Red Letter Day (2019)

Rating: D+

Dir: Cameron Macgowan
Star:  Dawn Van de Schoot, Kaeleb Zain Gartner, Hailey Foss, Roger LeBlanc

Damn Canadians. There’s always so… polite. Which is fine when it comes to everyday life, but is rather less useful when it comes to making satirical horror films like this. It follows the Edwards family of Mom Melanie (Van de Schoot), son Timothy (Kaeleb) and elder daughter Madison (Foss) – dad is away on a business trip. They have just moved into the pleasant but very dull – even by the high standards of Canadian dullness!  – housing development of Aspen Ridge. However, their life is upended when they each receive a letter, containing a photo of another local resident, and instructions to kill them. Oh, and their target has received a similar letter, with their photo and the same murderous command. Initially, they write if off a sick joke, but news reports indicate some people are taking it very seriously. As things escalate, it’s clear they will have to kill or be killed.

You can tell this is Canadian rather than American, because the entire film contains precisely one firearm. People are instead defending themselves with things like meat tenderizers, when if this had taken place in Chicago rather than Calgary, it would quickly have resembled the D-Day landings. This extends to the film’s overall attitude as well, which is just too… nice. The premise should play like a more up close and personal version of The Purge, and initially, it seems like it might embrace its darkness, with the letters proclaiming combatants have been paired up due to their opposing world views. Which would have plenty of scope for conflict – except, that doesn’t apparently happen. Melanie is instead matched with her best pal, and Madison with her boyfriend. It’s stated the letters are the work of the Unknown, an online group of activists, yet their motives remain obscure. There really needed to be some viable explanation for what they are trying to achieve, and why this kind of localized mayhem was considered the best way to get there.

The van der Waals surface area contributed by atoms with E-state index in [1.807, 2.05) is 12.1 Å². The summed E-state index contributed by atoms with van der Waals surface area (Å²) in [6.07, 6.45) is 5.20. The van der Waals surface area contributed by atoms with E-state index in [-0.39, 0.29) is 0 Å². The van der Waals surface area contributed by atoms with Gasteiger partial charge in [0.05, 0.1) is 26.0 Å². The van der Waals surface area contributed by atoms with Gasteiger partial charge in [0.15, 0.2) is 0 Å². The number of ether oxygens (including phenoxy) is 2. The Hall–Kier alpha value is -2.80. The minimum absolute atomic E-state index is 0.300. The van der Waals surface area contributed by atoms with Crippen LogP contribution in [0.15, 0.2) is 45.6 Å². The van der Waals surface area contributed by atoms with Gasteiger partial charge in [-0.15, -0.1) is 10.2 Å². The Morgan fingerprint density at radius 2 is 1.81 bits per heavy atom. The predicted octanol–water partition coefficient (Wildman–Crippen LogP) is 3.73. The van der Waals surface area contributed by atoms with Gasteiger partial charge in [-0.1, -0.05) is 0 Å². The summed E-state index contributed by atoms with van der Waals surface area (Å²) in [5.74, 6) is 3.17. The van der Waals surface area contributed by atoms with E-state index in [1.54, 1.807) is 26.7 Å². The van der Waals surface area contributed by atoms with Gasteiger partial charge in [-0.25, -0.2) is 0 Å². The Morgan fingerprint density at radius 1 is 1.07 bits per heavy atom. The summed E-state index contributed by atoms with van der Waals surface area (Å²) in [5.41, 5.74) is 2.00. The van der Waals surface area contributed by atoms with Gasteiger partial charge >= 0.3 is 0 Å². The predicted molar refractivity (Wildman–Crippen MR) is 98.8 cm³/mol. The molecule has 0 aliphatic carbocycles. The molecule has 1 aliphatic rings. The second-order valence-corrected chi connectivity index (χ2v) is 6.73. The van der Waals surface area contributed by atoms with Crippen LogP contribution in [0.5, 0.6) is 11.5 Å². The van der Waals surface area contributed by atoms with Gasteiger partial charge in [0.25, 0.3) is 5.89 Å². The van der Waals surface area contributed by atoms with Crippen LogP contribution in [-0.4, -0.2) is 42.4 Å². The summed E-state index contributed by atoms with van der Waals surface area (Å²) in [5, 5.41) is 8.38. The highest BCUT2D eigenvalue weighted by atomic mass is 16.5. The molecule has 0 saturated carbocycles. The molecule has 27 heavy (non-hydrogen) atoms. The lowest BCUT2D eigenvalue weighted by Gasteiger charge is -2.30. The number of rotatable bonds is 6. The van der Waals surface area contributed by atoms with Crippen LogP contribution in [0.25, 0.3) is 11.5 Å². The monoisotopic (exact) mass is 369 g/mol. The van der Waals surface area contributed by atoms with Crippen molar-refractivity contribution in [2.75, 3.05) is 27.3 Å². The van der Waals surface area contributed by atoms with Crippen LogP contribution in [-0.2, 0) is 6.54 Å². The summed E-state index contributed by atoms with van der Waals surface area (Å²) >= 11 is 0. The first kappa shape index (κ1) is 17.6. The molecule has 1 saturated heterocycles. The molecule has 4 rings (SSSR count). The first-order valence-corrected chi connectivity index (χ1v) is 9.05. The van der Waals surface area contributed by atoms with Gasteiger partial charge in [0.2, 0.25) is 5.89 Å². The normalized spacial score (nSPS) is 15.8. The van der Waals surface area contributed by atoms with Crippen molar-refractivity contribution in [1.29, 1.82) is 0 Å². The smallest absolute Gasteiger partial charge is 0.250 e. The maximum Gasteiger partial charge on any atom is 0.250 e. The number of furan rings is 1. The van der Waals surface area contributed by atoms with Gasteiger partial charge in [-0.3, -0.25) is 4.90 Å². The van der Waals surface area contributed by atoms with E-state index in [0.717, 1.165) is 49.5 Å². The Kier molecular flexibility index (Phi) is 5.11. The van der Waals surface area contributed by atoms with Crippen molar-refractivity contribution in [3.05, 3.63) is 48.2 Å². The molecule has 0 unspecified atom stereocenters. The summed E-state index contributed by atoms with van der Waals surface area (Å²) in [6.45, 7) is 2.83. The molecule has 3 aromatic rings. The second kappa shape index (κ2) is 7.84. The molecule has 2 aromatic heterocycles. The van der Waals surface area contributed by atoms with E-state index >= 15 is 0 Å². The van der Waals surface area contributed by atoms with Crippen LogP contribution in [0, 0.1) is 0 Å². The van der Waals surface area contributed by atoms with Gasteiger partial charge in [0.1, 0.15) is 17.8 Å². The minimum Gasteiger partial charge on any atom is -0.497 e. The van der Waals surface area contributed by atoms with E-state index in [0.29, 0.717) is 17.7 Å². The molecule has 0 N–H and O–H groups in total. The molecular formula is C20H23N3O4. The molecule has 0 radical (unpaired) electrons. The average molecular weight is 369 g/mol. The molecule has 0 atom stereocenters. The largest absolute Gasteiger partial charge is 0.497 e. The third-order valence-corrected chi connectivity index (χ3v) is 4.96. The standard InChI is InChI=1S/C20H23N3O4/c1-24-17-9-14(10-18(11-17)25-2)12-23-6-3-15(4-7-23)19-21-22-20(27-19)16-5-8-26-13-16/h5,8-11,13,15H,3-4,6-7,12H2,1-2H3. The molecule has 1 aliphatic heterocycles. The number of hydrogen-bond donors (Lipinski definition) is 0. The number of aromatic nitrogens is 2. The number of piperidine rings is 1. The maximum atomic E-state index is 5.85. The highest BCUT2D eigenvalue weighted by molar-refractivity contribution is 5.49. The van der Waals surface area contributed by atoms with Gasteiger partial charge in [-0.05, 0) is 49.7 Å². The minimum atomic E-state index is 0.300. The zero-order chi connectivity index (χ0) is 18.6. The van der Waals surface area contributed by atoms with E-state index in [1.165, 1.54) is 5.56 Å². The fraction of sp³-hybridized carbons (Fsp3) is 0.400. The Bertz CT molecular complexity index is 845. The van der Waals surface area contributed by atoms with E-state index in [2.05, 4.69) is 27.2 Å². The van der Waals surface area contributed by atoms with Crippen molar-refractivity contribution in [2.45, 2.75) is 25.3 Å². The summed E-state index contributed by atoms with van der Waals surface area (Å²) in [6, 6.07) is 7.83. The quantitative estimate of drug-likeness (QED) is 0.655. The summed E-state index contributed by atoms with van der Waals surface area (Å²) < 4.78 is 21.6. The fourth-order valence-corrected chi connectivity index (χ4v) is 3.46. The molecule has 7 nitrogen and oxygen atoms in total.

It does have some elements that make sense, and you can see where writer/director Macgown was trying to go with them. Having Melanie be the protective mother, prepared to do anything to protect her kids, is an area which could have expanded. One moment, involving a roast chicken, does hint at turning her into a homicidal home-maker, but it veers away from this. Instead, we get her having to go up against the tired old tropes of Madison’s boyfriend (Leblanc). He likes horror movies and heavy metal, lives in his parents’ basement, and is a complete psycho. The eighties called, they want their lazy stereotypes back. At 73 minutes long, you’d think it would want to put its skates on and get cracking towards the carnage. Instead, the characters send too much sitting around chatting, and even playing video games, unnecessary to the plot. It’s all the more disappointing, considering the potential present in the concept, which certainly deserves better.